Ever watch a row of dominoes fall, one after the other. It all starts with an ever-slight nudge on the first domino, and suddenly the chain reaction begins. Domino knocks down domino until there are no more dominoes left standing.
With the recent Dan Haren trade to the Angels, expect the dominoes to fall one-by-one up until the nearing trade deadline. As usual, there will be some interesting players on the move. There will likely be a lot of big-name guys who don’t get traded despite numerous hot-stove reports. Who will move and what does it mean for fantasy production? Let’s discuss:
1. Prince Fielder, MIL. Perhaps the biggest name on the list, Fielder’s slow start to 2010 has dropped his stock and perhaps his ultimate chances for a deal. Brewers fans don’t want to see Fielder go, and the organization knows that they’d need to net some serious talent to justify losing one of their premier power hitters. They’re unlikely to get that at this point. Rumors have Fielder going potentially to a number of teams, most notedly the Chicago White Sox. The Brewers have a pretty nice young lineup already, and it is hard to think Fielder will gain or lose much fantasy value no matter where he goes.
2. Adam Dunn, WAS. Contract issues have put Dunn’s name on the list, and considering how solid Dunn has played this season, there is little doubt he could help a contending team right away. Surrounded by mediocre talent, Dunn continues to whack homers and has even this season improved his typically abysmal batting average. On a team with more protection, logically, Dunn should see even more opportunity to produce. Some suggest the Yankees have shown interest in Dunn, and Dunn’s value would skyrocket surrounded by the talent already in pinstripes, but it seems more likely that the White Sox would look at Dunn as a cheaper alternative to Prince Fielder.
3. Lance Berkman, HOU. Another slugger on a bad team, Berkman’s skillset has declined and his no-trade clause and impending free agency seem to indicate that he’ll balk at any potential trade scenarion that doesn’t place him on a bona fide contending team. No squad, even the Yankees, would look to shell out tons of money for a declining Berkman for what could be half a season. It isn’t likely Berkman gets dealt, although a change in venue and stronger supporting cast would help his fantasy value.
4. Adam LaRoche, ARI. The Diamondbacks brass has mentioned that moving Dan Haren isn’t the last piece of their mid-season trade efforts, and LaRoche could be the next name to fall. He’s typically a late-season bloomer, doesn’t come with too steep of a price tag and could produce well for seasons to come. It is much more likely that LaRoche gets dealt than others on this list, and again, a change in venue will most likely help his value as long as he gains more lineup support in the process. The Angels have been mentioned as a destination, along with numerous other spots.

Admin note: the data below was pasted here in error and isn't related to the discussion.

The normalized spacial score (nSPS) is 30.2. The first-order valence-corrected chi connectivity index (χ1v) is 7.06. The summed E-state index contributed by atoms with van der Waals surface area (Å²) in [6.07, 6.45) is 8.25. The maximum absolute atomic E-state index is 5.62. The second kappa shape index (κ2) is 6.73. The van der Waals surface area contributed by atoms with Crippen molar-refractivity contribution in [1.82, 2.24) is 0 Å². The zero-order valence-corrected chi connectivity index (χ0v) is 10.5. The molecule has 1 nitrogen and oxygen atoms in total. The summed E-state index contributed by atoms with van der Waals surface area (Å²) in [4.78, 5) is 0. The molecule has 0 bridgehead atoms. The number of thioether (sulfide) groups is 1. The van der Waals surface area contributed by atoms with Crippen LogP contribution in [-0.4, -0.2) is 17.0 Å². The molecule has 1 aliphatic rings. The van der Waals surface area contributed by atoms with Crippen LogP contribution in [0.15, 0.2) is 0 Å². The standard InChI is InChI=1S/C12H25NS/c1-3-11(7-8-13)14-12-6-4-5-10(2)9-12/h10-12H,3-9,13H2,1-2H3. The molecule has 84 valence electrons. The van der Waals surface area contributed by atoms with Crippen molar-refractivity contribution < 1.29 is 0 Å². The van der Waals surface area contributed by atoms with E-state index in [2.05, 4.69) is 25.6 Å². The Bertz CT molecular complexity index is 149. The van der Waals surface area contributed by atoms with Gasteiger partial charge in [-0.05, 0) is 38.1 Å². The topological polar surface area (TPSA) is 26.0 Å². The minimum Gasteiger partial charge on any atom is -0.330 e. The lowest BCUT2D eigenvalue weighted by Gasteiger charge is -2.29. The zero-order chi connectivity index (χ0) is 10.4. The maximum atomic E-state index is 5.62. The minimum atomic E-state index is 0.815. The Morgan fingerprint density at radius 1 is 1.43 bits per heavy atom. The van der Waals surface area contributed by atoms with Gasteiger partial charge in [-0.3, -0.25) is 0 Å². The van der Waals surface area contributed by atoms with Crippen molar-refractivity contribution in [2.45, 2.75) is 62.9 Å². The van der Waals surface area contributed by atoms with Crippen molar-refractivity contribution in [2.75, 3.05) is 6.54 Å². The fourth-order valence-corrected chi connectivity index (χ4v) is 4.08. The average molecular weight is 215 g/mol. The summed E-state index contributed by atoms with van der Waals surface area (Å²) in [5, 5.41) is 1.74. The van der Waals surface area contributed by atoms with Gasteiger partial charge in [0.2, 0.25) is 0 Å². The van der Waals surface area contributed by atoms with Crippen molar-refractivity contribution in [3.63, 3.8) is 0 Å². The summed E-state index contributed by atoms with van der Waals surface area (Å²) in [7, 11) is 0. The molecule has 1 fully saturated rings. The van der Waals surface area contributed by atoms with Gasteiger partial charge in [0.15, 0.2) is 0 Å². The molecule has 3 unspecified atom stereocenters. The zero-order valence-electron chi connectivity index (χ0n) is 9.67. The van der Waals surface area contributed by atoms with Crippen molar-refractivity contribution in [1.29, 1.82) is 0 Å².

5. Chad Qualls, ARI. Like LaRoche, Qualls’ chances of being dealt seem higher than others because the Diamondbacks are looking to 2011 and beyond. Qualls has struggled this season, but could provide some nice middle relief assistance to a contender, with potential to fill in at closer if the team gets in a pinch. Expect Qualls to be moved, just expect more holds than saves wherever he winds up.
6. Jose Bautista, TOR. A banner season for Bautista may land him on another team. The third baseman could be an outfielder for any potential suitors and his power numbers have superceded anyone’s wildest imaginations for him. According to sources at Yahoo sports, the Giants, White Sox, Tigers and Braves have asked about Bautista’s services. Considering the Blue Jays will have to shell out $6 or $7 million to him next season before free agency, it is likely he’ll move elsewhere.
7. Rickie Weeks, MIL. Just like in fantasy baseball, major league teams are always looking to sell high on players. Can’t get much higher for Weeks than right now, after he’s avoided injury and posted great numbers and reached potential for the first time in forever. Weeks will be a free agent after next year, and at the pace he’s going statistically, his price tag will likely soar moving forward. Still, it just doesn’t feel like Weeks will be going anywhere. Are the Brewers ready to wave the white flag on their 2010 season just yet?
8. Roy Oswalt, HOU. Said to be willing to waive his no-trade clause, Oswalt is the best pitcher remaining on the alleged trade market. Recent mention of wanting any new team to absorb his $16 million option for 2012 may muddy the waters somewhat, but it is still likely that a contender makes a move for Oswalt. Depending on the ballpark, and whether he lands in the AL or NL, will go a long way to determining his fantasy value change.
9. Ted Lilly, CHC. A cheaper option than Oswalt, and one also likely to be moved this summer is Lilly. Allegedly, 10 teams have asked about his availability. The Mets, Tigers, Twins and Dodgers appear to be the front runners, but again, Lilly’s value would suit best if he remains in the NL and not in a high-powered division like the NL-East.
10. Kerry Wood, CLE. A recent trip to the DL was very untimely for Wood, who had been a major name on the hot stove trade market. Chris Perez is the future of Cleveland save opportunities, and the Indians would love to free themselves of Wood’s contract. They are allegedly trying to rush him back from the DL and saying he’ll be the unquestioned closer when he does return … but I wonder how much of this is to create a better picture of Wood while the trade market is still open. Any move, like with Qualls, will likely see Wood produce more holds than saves, so watch closely.
Who else is on the trade deadline? What do you think will happen? How will fantasy values be affected? We’d love to hear your comments in the section below.